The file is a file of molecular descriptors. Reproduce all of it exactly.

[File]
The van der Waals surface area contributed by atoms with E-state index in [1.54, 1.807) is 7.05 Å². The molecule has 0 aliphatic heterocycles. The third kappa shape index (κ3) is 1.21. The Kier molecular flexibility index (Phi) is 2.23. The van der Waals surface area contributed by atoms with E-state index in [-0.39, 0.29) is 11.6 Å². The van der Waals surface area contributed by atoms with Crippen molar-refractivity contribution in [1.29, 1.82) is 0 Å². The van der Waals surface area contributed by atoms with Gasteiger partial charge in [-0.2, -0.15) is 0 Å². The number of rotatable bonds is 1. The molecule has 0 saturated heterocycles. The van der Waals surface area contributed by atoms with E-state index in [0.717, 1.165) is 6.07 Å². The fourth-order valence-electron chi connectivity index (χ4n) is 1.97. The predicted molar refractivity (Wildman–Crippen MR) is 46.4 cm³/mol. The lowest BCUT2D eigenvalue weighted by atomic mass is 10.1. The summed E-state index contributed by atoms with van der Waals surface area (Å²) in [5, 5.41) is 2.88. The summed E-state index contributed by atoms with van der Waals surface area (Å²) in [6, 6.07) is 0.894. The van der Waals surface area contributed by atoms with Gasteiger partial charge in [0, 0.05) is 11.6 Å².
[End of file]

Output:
The van der Waals surface area contributed by atoms with E-state index in [1.54, 1.807) is 7.05 Å². The molecule has 0 aliphatic heterocycles. The third kappa shape index (κ3) is 1.21. The Kier molecular flexibility index (Phi) is 2.23. The van der Waals surface area contributed by atoms with E-state index in [-0.39, 0.29) is 11.6 Å². The van der Waals surface area contributed by atoms with Crippen molar-refractivity contribution in [1.29, 1.82) is 0 Å². The van der Waals surface area contributed by atoms with Gasteiger partial charge in [-0.2, -0.15) is 0 Å². The number of rotatable bonds is 1. The molecule has 0 saturated heterocycles. The van der Waals surface area contributed by atoms with E-state index in [0.717, 1.165) is 6.07 Å². The fourth-order valence-electron chi connectivity index (χ4n) is 1.97. The predicted molar refractivity (Wildman–Crippen MR) is 46.4 cm³/mol. The lowest BCUT2D eigenvalue weighted by atomic mass is 10.1. The summed E-state index contributed by atoms with van der Waals surface area (Å²) in [5, 5.41) is 2.88. The summed E-state index contributed by atoms with van der Waals surface area (Å²) in [6, 6.07) is 0.894. The van der Waals surface area contributed by atoms with Gasteiger partial charge in [0, 0.05) is 11.6 Å².